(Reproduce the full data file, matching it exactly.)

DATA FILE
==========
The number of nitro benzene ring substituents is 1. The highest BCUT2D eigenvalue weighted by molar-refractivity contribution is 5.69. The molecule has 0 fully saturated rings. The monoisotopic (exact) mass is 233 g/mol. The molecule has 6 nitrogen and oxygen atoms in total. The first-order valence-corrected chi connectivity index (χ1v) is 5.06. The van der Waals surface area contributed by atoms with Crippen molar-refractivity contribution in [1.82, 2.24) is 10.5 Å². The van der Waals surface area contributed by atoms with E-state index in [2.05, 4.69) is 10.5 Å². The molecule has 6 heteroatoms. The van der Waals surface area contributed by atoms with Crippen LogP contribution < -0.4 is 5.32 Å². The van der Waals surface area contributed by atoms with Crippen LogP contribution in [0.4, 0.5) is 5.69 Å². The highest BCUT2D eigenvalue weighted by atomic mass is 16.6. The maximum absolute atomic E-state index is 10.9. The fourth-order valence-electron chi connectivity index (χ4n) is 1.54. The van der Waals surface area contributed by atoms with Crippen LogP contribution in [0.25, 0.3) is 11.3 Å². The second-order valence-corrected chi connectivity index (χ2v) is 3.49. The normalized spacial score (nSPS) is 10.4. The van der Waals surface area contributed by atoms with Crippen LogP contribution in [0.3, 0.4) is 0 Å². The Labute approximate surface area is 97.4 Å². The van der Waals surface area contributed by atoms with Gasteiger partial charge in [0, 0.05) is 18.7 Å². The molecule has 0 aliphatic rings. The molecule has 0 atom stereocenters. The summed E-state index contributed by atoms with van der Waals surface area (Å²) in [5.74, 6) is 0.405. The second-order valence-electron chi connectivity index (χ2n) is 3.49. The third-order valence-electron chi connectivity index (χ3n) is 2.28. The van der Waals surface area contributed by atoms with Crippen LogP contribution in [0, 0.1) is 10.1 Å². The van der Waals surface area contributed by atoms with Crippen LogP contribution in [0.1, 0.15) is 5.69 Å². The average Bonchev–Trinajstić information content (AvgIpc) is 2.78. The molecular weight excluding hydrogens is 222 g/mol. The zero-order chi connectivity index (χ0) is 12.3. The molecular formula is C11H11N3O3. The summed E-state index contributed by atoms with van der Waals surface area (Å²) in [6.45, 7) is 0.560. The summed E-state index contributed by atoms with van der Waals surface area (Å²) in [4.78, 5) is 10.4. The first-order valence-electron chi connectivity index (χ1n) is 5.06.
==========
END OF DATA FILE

The number of nitro benzene ring substituents is 1. The highest BCUT2D eigenvalue weighted by molar-refractivity contribution is 5.69. The molecule has 0 fully saturated rings. The monoisotopic (exact) mass is 233 g/mol. The molecule has 6 nitrogen and oxygen atoms in total. The first-order valence-corrected chi connectivity index (χ1v) is 5.06. The van der Waals surface area contributed by atoms with Crippen molar-refractivity contribution in [1.82, 2.24) is 10.5 Å². The van der Waals surface area contributed by atoms with E-state index in [2.05, 4.69) is 10.5 Å². The molecule has 6 heteroatoms. The van der Waals surface area contributed by atoms with Crippen LogP contribution < -0.4 is 5.32 Å². The van der Waals surface area contributed by atoms with Crippen LogP contribution in [0.4, 0.5) is 5.69 Å². The highest BCUT2D eigenvalue weighted by atomic mass is 16.6. The maximum absolute atomic E-state index is 10.9. The fourth-order valence-electron chi connectivity index (χ4n) is 1.54. The van der Waals surface area contributed by atoms with Crippen LogP contribution in [0.25, 0.3) is 11.3 Å². The second-order valence-corrected chi connectivity index (χ2v) is 3.49. The normalized spacial score (nSPS) is 10.4. The van der Waals surface area contributed by atoms with Crippen LogP contribution in [0.3, 0.4) is 0 Å². The Labute approximate surface area is 97.4 Å². The van der Waals surface area contributed by atoms with Gasteiger partial charge in [0, 0.05) is 18.7 Å². The molecule has 0 aliphatic rings. The molecule has 0 atom stereocenters. The summed E-state index contributed by atoms with van der Waals surface area (Å²) in [5.74, 6) is 0.405. The second-order valence-electron chi connectivity index (χ2n) is 3.49. The third-order valence-electron chi connectivity index (χ3n) is 2.28. The van der Waals surface area contributed by atoms with Crippen LogP contribution in [0, 0.1) is 10.1 Å². The van der Waals surface area contributed by atoms with Crippen LogP contribution in [0.1, 0.15) is 5.69 Å². The average Bonchev–Trinajstić information content (AvgIpc) is 2.78. The molecular weight excluding hydrogens is 222 g/mol. The zero-order chi connectivity index (χ0) is 12.3. The molecular formula is C11H11N3O3. The summed E-state index contributed by atoms with van der Waals surface area (Å²) in [6.45, 7) is 0.560. The summed E-state index contributed by atoms with van der Waals surface area (Å²) in [4.78, 5) is 10.4. The first-order valence-electron chi connectivity index (χ1n) is 5.06.